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Dahlberg CC. 
“Effects of LSD 25 on Psychotherapeutic Communication”. 
Psychopharmacol. Bull. 1974;10(2):64-65.

PURPOSE: The investigator is studying the effects of LSD-25 on verbal interaction in psychotherapy. He will compare the results of psychoanalytic therapy conducted with the aid of LSD-25 or d-amphetamine to the results of therapy without drugs. Subjects: The subjects (neurotic, white middleclass men and women between the ages of 23 and 43) are screened to eliminate those with psychoses or physical disabilities that would contraindicate drug administration.

METHODS: Monthly sessions for each patient are divided equally among three experimental programs: seven LSD-25, seven amphetamine, and seven placebo sessions, The investigator does not know who gets which drug during a given session. The experimental session, 2 hours long, consists of psychoanalytically oriented psychotherapy. The patient is given in low to moderate dose of LSD, amphetamine, or placebo on an empty stomach and allowed to eat a light lunch an hour later. Several language evaluating instruments are used to assess changes in various aspects of the subject's behavior. Nurses' ratings and psychiatric evaluations are also made. All Sessions are tape recorded.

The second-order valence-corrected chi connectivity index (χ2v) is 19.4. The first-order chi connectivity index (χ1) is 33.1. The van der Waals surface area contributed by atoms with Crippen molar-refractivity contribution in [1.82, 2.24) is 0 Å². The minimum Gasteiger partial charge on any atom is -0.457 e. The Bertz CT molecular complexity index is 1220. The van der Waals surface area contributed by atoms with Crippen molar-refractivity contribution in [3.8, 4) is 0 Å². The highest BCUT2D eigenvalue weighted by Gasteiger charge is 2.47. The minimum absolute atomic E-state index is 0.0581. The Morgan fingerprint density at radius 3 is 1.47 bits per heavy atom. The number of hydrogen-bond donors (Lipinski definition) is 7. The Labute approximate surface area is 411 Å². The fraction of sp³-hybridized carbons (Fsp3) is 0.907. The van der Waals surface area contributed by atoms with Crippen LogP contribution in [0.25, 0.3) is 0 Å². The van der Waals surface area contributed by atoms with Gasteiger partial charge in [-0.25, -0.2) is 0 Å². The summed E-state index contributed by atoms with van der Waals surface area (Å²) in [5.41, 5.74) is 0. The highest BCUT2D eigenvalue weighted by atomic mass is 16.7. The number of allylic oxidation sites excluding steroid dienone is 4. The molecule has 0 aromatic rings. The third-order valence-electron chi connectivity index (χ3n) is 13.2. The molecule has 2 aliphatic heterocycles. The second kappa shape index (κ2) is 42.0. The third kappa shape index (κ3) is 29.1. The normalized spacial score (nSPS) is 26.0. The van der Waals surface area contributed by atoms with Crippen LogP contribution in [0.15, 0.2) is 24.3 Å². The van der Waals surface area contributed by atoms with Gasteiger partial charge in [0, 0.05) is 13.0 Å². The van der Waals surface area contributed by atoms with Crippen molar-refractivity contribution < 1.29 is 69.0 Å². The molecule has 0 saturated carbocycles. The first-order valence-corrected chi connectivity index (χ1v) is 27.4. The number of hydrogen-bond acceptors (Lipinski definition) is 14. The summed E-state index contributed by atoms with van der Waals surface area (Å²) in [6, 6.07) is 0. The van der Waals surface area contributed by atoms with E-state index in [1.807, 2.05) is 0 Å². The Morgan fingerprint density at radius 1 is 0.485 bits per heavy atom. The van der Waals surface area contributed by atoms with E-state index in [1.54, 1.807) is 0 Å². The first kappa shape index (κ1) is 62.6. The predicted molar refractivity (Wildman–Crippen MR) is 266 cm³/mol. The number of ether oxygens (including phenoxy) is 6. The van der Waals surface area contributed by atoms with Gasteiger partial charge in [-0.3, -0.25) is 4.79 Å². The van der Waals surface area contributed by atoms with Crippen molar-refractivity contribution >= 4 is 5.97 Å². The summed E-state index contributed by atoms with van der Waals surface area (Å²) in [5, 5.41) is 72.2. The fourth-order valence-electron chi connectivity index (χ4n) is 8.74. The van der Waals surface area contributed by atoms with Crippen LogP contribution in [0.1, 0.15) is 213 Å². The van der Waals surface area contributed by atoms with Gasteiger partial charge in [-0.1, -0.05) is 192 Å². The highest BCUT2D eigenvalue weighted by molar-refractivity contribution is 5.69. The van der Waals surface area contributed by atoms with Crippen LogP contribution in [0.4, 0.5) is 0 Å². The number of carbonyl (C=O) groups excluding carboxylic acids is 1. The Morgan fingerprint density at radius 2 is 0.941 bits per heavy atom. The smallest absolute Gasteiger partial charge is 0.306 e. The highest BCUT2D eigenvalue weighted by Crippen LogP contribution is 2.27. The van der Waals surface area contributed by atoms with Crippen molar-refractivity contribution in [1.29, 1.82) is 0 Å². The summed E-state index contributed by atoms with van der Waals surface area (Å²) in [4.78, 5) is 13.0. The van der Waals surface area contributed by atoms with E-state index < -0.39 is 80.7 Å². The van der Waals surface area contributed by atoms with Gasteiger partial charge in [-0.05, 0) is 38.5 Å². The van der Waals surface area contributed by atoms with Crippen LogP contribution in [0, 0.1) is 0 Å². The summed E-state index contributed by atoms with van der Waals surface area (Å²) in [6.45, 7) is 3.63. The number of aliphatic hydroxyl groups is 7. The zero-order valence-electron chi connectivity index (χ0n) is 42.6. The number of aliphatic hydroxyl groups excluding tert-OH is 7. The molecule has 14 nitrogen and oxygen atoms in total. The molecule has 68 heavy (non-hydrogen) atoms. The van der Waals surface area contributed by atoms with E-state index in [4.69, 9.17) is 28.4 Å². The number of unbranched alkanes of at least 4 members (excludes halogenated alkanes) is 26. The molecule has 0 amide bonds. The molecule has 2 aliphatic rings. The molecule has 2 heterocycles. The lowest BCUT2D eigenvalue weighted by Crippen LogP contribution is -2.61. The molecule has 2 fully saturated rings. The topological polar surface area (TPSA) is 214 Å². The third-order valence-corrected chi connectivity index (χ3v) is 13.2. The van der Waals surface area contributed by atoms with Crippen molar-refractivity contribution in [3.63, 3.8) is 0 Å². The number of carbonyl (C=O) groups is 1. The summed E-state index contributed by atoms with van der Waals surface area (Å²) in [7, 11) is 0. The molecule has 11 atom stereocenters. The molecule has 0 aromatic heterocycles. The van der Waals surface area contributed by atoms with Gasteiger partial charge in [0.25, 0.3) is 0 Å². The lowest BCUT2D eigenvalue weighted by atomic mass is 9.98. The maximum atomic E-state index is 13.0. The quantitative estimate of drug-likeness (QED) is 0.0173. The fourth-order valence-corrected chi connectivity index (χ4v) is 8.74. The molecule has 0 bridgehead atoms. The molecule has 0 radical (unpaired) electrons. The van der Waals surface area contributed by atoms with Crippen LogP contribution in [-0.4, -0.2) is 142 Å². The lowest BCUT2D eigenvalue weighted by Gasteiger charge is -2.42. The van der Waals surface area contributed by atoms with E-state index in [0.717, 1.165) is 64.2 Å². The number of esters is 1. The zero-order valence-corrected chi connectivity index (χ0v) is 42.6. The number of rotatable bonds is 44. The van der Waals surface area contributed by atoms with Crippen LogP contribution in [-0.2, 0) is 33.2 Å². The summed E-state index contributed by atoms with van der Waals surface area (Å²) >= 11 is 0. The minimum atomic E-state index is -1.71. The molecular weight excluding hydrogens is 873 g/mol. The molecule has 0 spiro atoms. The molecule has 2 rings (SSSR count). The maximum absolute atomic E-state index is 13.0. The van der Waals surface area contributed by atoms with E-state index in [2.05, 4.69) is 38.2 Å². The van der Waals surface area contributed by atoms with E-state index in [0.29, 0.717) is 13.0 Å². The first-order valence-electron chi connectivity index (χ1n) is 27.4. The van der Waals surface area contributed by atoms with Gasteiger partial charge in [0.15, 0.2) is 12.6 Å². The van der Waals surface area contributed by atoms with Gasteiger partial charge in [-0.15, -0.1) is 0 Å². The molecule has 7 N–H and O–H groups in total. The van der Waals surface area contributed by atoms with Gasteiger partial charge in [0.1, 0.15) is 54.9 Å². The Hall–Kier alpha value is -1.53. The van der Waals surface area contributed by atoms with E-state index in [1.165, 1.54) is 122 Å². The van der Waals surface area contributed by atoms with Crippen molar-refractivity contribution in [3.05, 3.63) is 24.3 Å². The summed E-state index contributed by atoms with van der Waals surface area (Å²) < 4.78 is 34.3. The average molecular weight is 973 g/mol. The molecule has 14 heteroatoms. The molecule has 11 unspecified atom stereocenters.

RESULTS: A total of 630 fifty-minute tapes have been recorded from subjects who have completed their experimental sessions. Recent results have shown that various drugs have different effects on speech rhythms during therapy sessions. As compared to placebo, d-amphetamine decreased average pause time and LSD increased it; thus, the patient's pause time may have been one of the subliminal cues utilized by the therapist to guess which drug the patient had received. The therapist noted that the typical LSD patient was more intolerant of interruption, regardless of whether the patient was withdrawn and silent or talkative and excited. Nevertheless, the patient wanted human contact. The therapist felt that the patient who had taken LSD was more preoccupied with inner experiences and harder to understand than before taking the drug, but he still needed some reassurance. LSD diminished interpersonal relatedness and led to greater autonomy, which was reinforced by the therapist. Under LSD, the transference response also was more readily available for the patient's therapeutic use. When the patient became uncommunicative, he often had remarkable inner experiences which he reported at the next session. LSD produced greater emotionality as measured by crying. The ability to understand language per se (as opposed to symbolic expressions) was not changed by LSD or dextroamphetamine. This fact was attributed to the power of the psychotherapeutic situation where verbal communication in the normal mode is expected. Implications: The quantitative and qualitative measurements of verbal behavior under several drug conditions used in this study should provide objective information about the therapeutic usefulness of LSD.
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